May 24, 2021 - 3:01pm

The government’s decision to permit at-home abortion during the pandemic, which allows women to take both pills in their own homes (as opposed to taking the second at an abortion clinic), was unwise. Not only was it taken with zero public consultation and little parliamentary scrutiny, the measure may now become permanent. Following a consultation, a decision is expected from the Government imminently.

As is often the case when it comes to any abortion-related issue, opponents of the change have been accused of anti-woman prejudice. According to Ella Whelan, there is:

A hangover of a historic fear of women’s independence, and a sexist denial of women’s rational capabilities, has meant that contraception and abortion provision is restricted in the name of protecting women from themselves.
- Ella Whelan, Spiked

Leaving aside the fact that women are slightly more ‘pro-life’ than men, it is both patronising and inaccurate to claim that sceptics of at-home abortion, many of whom are women in highly qualified medical professions, are ‘denying’ women’s rational capabilities.

When one acknowledges the reality of this scheme, one wonders why there are not more healthcare professionals expressing concern over the measure — despite the fact that the majority of GPs have indicated serious concerns when surveyed on the issue.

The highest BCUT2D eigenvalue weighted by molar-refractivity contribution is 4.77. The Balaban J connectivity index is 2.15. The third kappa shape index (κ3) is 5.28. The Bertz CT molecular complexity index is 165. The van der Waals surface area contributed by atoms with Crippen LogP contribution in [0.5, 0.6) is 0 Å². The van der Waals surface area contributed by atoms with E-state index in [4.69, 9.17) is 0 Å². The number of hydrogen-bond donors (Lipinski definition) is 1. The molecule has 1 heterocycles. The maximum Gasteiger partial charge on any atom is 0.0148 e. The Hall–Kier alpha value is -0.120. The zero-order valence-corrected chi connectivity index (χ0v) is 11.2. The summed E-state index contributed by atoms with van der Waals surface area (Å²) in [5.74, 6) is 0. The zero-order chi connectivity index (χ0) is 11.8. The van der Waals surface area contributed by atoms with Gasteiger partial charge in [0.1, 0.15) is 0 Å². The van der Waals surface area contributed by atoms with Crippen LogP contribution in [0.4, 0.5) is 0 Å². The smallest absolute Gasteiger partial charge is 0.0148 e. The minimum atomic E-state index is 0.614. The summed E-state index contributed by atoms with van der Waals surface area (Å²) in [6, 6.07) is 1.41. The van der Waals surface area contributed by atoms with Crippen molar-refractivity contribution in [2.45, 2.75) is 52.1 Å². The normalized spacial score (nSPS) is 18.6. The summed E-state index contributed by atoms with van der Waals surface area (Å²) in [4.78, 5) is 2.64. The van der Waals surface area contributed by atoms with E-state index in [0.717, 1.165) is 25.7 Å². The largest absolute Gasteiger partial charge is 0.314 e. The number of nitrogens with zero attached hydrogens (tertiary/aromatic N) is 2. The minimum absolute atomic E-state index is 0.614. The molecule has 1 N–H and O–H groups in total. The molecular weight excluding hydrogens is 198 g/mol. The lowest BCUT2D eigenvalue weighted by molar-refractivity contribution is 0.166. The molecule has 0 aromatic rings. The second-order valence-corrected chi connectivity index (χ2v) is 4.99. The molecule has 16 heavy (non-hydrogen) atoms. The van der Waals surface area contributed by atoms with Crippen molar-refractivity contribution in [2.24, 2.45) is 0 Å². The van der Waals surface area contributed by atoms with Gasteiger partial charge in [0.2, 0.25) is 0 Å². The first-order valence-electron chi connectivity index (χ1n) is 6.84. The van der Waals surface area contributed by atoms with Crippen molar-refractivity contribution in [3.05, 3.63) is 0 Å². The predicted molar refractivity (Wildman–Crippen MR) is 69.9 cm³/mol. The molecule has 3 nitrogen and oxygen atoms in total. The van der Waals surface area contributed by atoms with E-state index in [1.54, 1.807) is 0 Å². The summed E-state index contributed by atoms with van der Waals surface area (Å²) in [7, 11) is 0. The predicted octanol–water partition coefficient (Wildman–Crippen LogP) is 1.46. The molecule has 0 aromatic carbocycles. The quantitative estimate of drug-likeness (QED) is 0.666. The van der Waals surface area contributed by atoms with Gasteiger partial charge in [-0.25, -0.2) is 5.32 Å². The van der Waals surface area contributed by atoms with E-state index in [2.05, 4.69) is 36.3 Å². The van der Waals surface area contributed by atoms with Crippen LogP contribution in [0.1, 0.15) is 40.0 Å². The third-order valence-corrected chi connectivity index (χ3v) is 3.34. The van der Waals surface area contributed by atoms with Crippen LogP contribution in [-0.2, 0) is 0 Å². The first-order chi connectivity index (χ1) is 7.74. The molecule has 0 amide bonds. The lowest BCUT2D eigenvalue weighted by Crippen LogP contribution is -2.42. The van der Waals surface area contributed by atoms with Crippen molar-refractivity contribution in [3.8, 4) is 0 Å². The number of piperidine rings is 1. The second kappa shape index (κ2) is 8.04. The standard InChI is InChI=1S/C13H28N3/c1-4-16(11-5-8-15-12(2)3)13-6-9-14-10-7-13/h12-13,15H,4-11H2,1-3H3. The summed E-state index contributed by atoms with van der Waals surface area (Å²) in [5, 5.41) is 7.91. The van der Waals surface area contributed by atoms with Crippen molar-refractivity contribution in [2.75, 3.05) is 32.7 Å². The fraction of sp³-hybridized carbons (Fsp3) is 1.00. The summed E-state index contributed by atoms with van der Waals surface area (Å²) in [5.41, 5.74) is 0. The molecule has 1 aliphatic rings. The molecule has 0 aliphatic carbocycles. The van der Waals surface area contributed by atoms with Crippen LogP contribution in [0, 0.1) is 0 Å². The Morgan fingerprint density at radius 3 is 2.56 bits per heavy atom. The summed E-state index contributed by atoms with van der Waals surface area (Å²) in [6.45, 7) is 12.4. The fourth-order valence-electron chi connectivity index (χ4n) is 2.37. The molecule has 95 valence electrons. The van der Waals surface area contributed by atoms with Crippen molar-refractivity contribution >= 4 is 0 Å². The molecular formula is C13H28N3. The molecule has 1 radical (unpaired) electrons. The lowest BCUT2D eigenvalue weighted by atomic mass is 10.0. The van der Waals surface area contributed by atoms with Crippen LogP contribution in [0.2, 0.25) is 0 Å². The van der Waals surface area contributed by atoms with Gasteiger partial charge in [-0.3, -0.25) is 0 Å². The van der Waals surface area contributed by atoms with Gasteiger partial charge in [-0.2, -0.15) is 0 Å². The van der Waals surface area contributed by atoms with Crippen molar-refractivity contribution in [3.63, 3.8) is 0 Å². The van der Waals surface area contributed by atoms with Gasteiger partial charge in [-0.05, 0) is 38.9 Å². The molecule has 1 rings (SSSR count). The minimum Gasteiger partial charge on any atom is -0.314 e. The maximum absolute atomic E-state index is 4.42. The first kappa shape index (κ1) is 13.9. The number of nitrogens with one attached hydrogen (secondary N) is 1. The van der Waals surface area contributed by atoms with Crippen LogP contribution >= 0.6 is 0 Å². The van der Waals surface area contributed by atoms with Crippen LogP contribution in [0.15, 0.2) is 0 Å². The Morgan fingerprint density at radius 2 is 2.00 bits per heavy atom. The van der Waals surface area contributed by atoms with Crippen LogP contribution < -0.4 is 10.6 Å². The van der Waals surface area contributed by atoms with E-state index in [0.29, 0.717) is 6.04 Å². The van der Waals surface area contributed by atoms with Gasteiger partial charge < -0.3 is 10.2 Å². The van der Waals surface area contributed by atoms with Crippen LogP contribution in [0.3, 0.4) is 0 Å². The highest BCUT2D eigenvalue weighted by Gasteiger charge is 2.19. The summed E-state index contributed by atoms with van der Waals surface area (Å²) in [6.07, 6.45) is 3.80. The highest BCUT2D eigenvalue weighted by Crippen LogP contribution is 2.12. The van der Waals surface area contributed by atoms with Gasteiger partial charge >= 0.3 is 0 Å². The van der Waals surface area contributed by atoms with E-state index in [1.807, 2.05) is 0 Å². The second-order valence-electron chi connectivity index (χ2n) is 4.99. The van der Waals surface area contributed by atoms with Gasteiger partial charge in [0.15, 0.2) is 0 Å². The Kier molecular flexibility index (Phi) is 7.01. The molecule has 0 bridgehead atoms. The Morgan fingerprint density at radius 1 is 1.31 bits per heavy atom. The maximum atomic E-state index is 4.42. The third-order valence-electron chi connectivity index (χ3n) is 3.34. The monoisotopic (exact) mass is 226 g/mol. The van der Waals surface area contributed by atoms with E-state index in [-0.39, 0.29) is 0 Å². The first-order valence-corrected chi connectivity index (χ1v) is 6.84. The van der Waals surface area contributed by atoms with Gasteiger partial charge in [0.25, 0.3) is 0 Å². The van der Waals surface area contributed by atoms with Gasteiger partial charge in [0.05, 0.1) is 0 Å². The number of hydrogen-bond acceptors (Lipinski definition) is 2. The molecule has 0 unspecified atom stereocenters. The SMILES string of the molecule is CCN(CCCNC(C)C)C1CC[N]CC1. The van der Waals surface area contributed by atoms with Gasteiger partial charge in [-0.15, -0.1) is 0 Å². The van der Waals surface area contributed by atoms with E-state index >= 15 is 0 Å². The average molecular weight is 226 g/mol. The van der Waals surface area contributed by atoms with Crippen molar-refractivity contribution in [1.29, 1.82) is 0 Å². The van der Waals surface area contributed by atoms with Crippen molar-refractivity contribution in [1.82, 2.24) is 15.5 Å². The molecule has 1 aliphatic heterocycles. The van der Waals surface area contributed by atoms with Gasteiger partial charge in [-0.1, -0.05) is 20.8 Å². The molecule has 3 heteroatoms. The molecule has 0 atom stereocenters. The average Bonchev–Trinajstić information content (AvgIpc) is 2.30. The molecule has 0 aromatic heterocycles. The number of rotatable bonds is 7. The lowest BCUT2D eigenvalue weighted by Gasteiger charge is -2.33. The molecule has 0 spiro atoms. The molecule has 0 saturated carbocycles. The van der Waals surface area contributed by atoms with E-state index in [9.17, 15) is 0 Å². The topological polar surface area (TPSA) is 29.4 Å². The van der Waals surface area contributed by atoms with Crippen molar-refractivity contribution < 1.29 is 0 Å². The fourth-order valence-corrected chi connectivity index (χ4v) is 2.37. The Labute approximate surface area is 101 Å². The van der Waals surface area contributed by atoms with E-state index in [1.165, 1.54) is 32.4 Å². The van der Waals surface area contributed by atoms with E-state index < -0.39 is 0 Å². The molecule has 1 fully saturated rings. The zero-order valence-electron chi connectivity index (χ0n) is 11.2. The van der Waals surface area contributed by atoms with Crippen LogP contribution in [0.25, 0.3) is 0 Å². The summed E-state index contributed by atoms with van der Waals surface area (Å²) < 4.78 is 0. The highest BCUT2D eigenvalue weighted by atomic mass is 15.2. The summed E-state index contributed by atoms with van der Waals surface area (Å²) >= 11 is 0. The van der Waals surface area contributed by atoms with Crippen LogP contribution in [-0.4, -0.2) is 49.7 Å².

It is, for example, impossible to estimate a pregnancy’s gestation over the phone. As of December 2020, there were at least 52 cases reported to the Department of Health and Social Care of women who used pills-by-post beyond 10 weeks gestation, including a case where the pregnancy was a month on from the legal time limit.

What’s more, the process is not as simple as women having to pop a few pills and leaving it at that. Around three in 100 medical abortions of up to nine weeks’ gestation require a surgical abortion, and this figure rises to seven in 100 for gestations of nine to 10 weeks. 

While the in-person process is, like any medical procedure, far from risk-free, severe issues are more likely to result if abortions are undertaken without the minimum of a preliminary examination to diagnose accurate gestational age and identify issues such as ectopic pregnancies.

Of course, we must not deny women’s agency on this issue, but nor is it in our interest to relentlessly expand abortion access when it is at the expense of our own safety.

Indeed, a staggering 7% of British women have been pressured into an abortion by their husband or partner. This kind of abuse is far likelier to go unchecked if no face-to-face appointments are required.

Polling on this issue is clear: it shows a high degree of public concern over at-home abortion. Should the Government wish to enact the most radical change to abortion law since 1967, it should think very carefully about the consequences before doing so.


Georgia Gilholy is a journalist and the Editor-in-Chief for Foundation for Uyghur Freedom. 

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